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Research Papers

Controller Design and Stability Analysis of Output Pressure Regulation in Electrohydrostatic Actuators

[+] Author and Article Information
Masoumeh Esfandiari

Department of Mechanical Engineering,
University of Manitoba,
75A Chancellors Circle,
Winnipeg, MB R3T 5V6, Canada

Nariman Sepehri

Fellow ASME,
Department of Mechanical Engineering,
University of Manitoba,
75A Chancellors Circle,
Winnipeg, MB R3T 5V6, Canada,
e-mail: Nariman.Sepehri@umanitoba.ca

Contributed by the Dynamic Systems Division of ASME for publication in the JOURNAL OF DYNAMIC SYSTEMS, MEASUREMENT,AND CONTROL. Manuscript received September 18, 2017; final manuscript received November 10, 2018; published online December 19, 2018. Assoc. Editor: Zongxuan Sun.

J. Dyn. Sys., Meas., Control 141(4), 041008 (Dec 19, 2018) (10 pages) Paper No: DS-17-1476; doi: 10.1115/1.4042028 History: Received September 18, 2017; Revised November 10, 2018

In this paper, a robust fixed-gain linear output pressure controller is designed for a double-rod electrohydrostatic actuator using quantitative feedback theory (QFT). First, the family of frequency responses of the system is identified by applying an advanced form of fast Fourier transform on the open-loop input–output experimental data. This approach results in realistic frequency responses of the system, which prevents the generation of unnecessary large QFT templates, and consequently contributes to the design of a low-order QFT controller. The designed controller provides desired transient responses, desired tracking bandwidth, robust stability, and disturbance rejection for the closed-loop system. Experimental results confirm the desired performance met by the QFT controller. Then, the nonlinear stability of the closed-loop system is analyzed considering the friction and leakage, and in the presence of parametric uncertainties. For this analysis, Takagi–Sugeno (T–S) fuzzy modeling and its stability theory are employed. The T–S fuzzy model is derived for the closed-loop system and the stability conditions are presented as linear matrix inequalities (LMIs). LMIs are found feasible and thus the stability of the closed-loop system is proven for a wide range of parametric uncertainties and in the presence of friction and leakages.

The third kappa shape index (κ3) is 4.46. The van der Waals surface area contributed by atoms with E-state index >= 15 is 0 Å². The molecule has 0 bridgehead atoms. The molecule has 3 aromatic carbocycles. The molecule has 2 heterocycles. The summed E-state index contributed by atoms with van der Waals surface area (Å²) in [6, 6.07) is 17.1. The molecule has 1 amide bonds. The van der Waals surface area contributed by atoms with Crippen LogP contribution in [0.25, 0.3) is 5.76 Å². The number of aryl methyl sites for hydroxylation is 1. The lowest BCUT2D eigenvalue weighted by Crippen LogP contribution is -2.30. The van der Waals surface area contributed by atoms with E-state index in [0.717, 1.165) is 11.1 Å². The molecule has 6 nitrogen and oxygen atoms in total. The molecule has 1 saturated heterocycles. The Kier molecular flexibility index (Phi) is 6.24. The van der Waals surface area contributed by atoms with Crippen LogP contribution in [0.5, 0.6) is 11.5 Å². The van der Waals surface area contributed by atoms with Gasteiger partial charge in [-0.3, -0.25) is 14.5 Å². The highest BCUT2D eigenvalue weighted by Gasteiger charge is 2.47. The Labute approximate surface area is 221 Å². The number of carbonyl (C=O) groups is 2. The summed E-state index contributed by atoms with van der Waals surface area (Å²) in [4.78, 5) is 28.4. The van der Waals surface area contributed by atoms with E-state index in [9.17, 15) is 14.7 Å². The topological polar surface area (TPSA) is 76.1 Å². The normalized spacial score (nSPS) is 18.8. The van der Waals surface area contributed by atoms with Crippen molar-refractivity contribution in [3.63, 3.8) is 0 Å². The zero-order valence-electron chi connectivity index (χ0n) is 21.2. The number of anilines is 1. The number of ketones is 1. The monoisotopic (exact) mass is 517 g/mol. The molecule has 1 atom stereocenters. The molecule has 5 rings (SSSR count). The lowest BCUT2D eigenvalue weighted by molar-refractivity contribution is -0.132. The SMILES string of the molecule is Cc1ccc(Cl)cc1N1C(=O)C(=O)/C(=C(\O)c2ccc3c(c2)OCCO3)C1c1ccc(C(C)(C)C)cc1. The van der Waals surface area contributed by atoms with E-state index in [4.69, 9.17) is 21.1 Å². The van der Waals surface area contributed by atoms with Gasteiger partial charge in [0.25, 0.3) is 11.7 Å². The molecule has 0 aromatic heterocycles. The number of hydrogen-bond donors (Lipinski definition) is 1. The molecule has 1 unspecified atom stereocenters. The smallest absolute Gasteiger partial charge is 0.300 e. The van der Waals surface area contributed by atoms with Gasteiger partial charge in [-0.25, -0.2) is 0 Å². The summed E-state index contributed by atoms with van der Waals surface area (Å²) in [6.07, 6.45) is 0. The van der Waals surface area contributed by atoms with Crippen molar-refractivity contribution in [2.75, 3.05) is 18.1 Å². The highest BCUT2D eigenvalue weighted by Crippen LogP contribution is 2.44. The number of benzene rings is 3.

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Figures

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Fig. 1

Experimental setup: (a) photograph of experimental test-bench and (b) electrohydrostatic actuator interacting with environment

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Fig. 2

Output pressure of the experimental setup (solid line) and simulation model using the dynamics given in Eqs. (1)(9) (dashed line): (a) open-loop response to input signal of u = 0.15 V and (b) open-loop response to input signal of u = 0.1 V.

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Fig. 3

(a) Typical linear swept-frequency input signal, u, (b) corresponding output pressure, PL. Hydraulic actuator is operating against a spring having stiffness of 82 kN/m, and carrying a 12.3 kg mass.

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Fig. 4

Family of frequency responses of experimental electrohydrostatic actuator with output pressure, PL, and input voltage, u, for different masses (12.3, 13.4, and 14.5 kg) and different spring stiffnesses (82 and 125 kN/m): (a) magnitude (dB), (b) phase (deg), and (c) coherence coefficient. Acceptable frequency response range is shown between arrows.

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Fig. 5

Two degrees-of-freedom QFT control system

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Fig. 6

Plant templates at design frequencies, ω (rad/s) for electrohydrostatic actuator. The parameter uncertainties are load mass (12.3, 13.4, and 14.5 kg) and environment stiffnesses (82 and 125 kN/m). Circles represent frequency response of nominal plant.

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Fig. 8

Frequency responses of closed-loop system using controller (15): (a) response before adding prefilter and (b) response after adding prefilter (16)

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Fig. 9

(a) Normalized output pressure responses using springs having 82 and 125 kN/m stiffnesses, and carrying 12.3 or 14.5 kg loads—desired inputs are within 1–3 MPa; the gray region covers acceptable responses within upper and lower bounds in Eq. (14), (b) corresponding control signals, and (c) corresponding error signals between desired and actual output pressures.

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Fig. 10

(a) 3 Hz sinusoidal output pressure tracking, interacting with 82 kN/m spring—the desired peak values are shown by horizontal dashed lines, (b) corresponding control signal, and (c) corresponding piston displacement. Solid lines represent the results of experimental setup. Dashed lines are the simulation results using the nonlinear model given in Eqs. (1)(9).

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Fig. 11

(a) 5 Hz sinusoidal output pressure tracking, interacting with 125 kN/m spring—the desired peak values are shown by dashed lines, (b) the corresponding control signal, and (c) the corresponding piston displacement. Solid lines represent the results of experimental setup. Dashed lines are the simulation results using the nonlinear model given in Eqs. (1)(9).

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